On Monday, April 13, Minerva students organized a Day of Action to highlight widespread concerns about financial aid, especially the lack of transparent communication throughout the process. Students participated by emailing their professors about the issue and either skipping class, covering their cameras, or showing a dollar sign or similar protest message on screen.
“We are bringing attention to the urgent needs of students regarding financial aid,” student organizers wrote in an email to Minerva administrators. “Despite past appeals to administration individually and through ASM, the responses to financial aid issues have been insufficient and left students with unworkable circumstances. From conversations within the community, we know that there are widespread issues and that action is needed.”
Later on Monday, the Minerva Senior Team responded to the students’ request for a town hall, saying they will host a virtual meeting this Friday, April 17 at 7 am PDT to address financial aid concerns. They further promised to send a written response to the list of demands at least 24 hours before the town hall begins. Ben Nelson told the Quest that he encourages students to participate “with an open mind and assume best intentions.”
Student Demands and Participation
Student organizers listed six demands, five of which dealt with making the financial aid process more transparent. These included clearly communicating and identifying changes to the student handbook, providing information about the cost to attend and term bills in the release of financial aid packages, announcing and explaining changes to payments, and sharing guidelines for financial aid investigations with students.
Students also demanded Minerva hire at least one more staff member to support students through the financial aid office, writing in the email to administrators that “having one person for ~600 students is insufficient.” The full list of demands can be viewed here with a minerva.kgi.edu email.
241 students signed the email delivering the demands of the protest to the Minerva administration, and at least a dozen more signed on after it was sent. It is more difficult to track how many students participated in some form during class, with some individuals observing one person visibly protesting while in other classes almost all students blocked their cameras.
Nebraska Grayson (M’21), a student organizer for the Day of Action, told the Quest she was amazed that what started as a small group sharing ideas eventually involved over 40 percent of the current student body. “With so many people concerned, it’s not something that’s a side issue or only affects a small number of students,” Grayson said. “People are saying the current situation isn’t working, that’s why they signed on.”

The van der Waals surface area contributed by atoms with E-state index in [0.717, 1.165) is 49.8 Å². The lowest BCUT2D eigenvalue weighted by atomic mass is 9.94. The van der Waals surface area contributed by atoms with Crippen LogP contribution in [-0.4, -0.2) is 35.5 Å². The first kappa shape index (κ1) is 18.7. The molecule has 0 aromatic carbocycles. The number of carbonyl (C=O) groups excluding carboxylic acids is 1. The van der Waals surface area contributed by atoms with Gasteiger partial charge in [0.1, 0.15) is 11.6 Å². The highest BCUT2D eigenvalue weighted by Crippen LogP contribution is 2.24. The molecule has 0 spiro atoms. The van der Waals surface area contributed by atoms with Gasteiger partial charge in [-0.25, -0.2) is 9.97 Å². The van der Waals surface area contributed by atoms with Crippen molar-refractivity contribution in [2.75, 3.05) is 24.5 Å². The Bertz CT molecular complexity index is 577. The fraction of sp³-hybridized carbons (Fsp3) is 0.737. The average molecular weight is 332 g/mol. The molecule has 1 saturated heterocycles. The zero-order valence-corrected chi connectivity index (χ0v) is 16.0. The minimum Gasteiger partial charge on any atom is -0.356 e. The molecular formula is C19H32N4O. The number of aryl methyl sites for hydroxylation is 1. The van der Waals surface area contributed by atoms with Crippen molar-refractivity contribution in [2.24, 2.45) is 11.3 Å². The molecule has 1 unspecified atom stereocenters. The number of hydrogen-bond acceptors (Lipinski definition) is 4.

Minerva Administration’s Response
Nelson told the Quest that he and Vicki Chandler, Minerva’s Chief Academic Officer & Dean of Faculty, “are both sure that a number of students feel that they are not being heard and it’s important that everyone feels [like they are] a full part of this community.” He further responded to the demands by saying that some would be “rather straightforward” to address while three “are clearly an issue of miscommunication as they are already policies that are in place,” though he did not specify the policies.
Since the email to administrators was sent, the financial aid office shared an update about a miscalculation of financial aid for the Class of 2021; informed students about how they can access term bill invoices from past years; and announced the creation of a Climb Credit Loan Document Library on the Hub [requires a minerva.kgi.edu email]. These communications were not explicitly in response to the Day of Action.
Some students had expressed fear that participating in the Day of Action might result in punishment. When asked about these concerns, Nelson told the Quest that students who protested in a non-disruptive way were “fully within their rights” and would not be disciplined.
Long-Standing Concerns about Financial Aid
Anna Mukhlaeva (M’21), one of the organizers of the Day of Action, told the Quest that the original idea to protest came in the midst of several heated discussions in a private Minerva student Facebook group. Specific points of frustration included unclear communication about the Class of 2021’s financial aid awards and an individual student’s complaints about an investigation into their financial need. For Mukhlaeva and other participants, these recent issues re-ignited long-held anger at the financial aid system.
Nelson told the Quest that trust and communication between administrators and students can be improved, especially by building a common understanding of the constraints Minerva is operating under. He also cautioned that “We (both staff and students) should be careful in our reactions, especially when they are issued as demands as opposed to points of inquiry, to ensure that our fact basis is sound.”
Though the Day of Action is now over, Grayson emphasized that the conversation about financial aid and transparency is not. She encouraged people to continue expressing concern for the issue by changing their Forum profile picture to include something about financial aid and transparency and adding to the list of town hall questions [requires a minerva.kgi.edu email].
The Quest is currently working on a series of reports about financial aid and other money-related issues at Minerva, including articles that will investigate some of the concerns raised by this Day of Action. You can support our work by filling out this survey about financial aid.